On July 30, 2006, I left a friend's birthday party with the intention of going to see my boyfriend who lived about 2 hours north of her house. I was absolutely in no shape to drive. Four hours later, I emerged from a blackout. I'd driven nearly 300 miles south instead of north and apparently I was on the way to the beach (a thing for me).
I'd just caused a six car pileup and my car was smashed up on all four sides - was even hit by two tractor trailers. They had to get me out through the rear passenger door after cutting it off. Needless to say, I received a DUI for the trouble with a BAC of .22.
I'm very lucky I did not kill anybody, but there WERE people hurt and I'm still dealing with that to this day - there is a huge civil suit against me right now since my insurance maxed out with all the claims. The day I went to court for the DUI, I was let go from my job.
Did I stop drinking? Yeah for 3 whole weeks. Sigh.
September 23, 2006 I attended my first AA meeting. I had been to see the doctor to get him to help me detox without making me check in somewhere, which he did - but on the condition I'd go to some AA meetings.
The night before my first meeting, I nearly committed suicide. I remember sitting in my room, drunk as a skunk looking and my bottle of Xanax and Ambien he'd given me to get me through my first 10 days and decided I was going to take every single pill and wash it down with straight rum. I wanted to die.
I had my own sort of spiritual awakening in that moment. A voice came into my head and asked me, "well Dana - have you had enough yet?". I figured I was just hallucinating or just really messed up (which I was). This same voice told me, "OK - so you want to die? OK. Do this first. Just go to ONE AA meeting first. Just go to one meeting and see if they can help. THEN you can kill yourself tomorrow."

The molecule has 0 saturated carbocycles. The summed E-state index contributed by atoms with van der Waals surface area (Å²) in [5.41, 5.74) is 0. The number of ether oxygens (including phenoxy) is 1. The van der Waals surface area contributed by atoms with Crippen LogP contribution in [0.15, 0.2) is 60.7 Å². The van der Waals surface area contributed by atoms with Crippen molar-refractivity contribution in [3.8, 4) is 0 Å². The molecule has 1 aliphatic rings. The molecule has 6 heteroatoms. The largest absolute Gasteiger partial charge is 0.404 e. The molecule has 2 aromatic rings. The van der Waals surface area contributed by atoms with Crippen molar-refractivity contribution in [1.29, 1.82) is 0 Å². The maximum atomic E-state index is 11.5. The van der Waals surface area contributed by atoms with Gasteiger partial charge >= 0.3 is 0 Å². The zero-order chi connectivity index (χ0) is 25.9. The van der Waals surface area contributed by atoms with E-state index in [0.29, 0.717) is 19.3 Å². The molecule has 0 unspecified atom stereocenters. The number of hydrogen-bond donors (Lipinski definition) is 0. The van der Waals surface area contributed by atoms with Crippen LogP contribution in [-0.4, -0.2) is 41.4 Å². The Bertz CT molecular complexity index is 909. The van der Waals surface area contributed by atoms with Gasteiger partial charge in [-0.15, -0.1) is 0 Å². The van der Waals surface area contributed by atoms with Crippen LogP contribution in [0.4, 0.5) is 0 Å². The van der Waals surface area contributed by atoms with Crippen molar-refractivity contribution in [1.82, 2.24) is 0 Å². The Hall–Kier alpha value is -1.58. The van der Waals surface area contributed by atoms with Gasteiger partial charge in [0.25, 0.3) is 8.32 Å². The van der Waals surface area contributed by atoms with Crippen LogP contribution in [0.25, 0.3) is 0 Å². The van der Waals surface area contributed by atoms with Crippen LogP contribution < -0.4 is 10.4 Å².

I'm serious - I really had this nutty internal conversation. So I went to bed and got up and got to my first meeting.
I managed to put together 14 months of sobriety after that first meeting. I attended regular meetings, got a sponsor, worked the steps. I got a new better job. I became complacent. I became convinced that my problem was more related to my new physiology than the fact I'm alcoholic.
I slacked off on meetings. I went around people and places where drinking was going on. I slipped. I fell. I went out with a bang. In a four month time period, I was drinking just like I was before I'd gone to that first meeting.
I had one very bad night where I did some horrible things to my boyfriend and couldn't remember most of the evening. I got up the next day after he told me to go to Hell and got his stuff out of my house and dragged my butt back to AA to pick up another white chip and admit defeat.
I get it now. I so so so totally get it. I hated myself again. I was so ashamed. So humiliated. So defeated.
So here I sit with about 120 days sober this go round. I do NOT want to forget. I do NOT want to start thinking or questioning my status. I surrender. All reservations are gone. I'm an alcoholic, and drinking **WILL** kill me - either slowly from the inside out, or violently from my stupid behavior.
I'm very grateful to be sober today. I'm grateful for AA, and most of all, I'm grateful for other AA's like YOU who let me share this to help keep it green least I forget.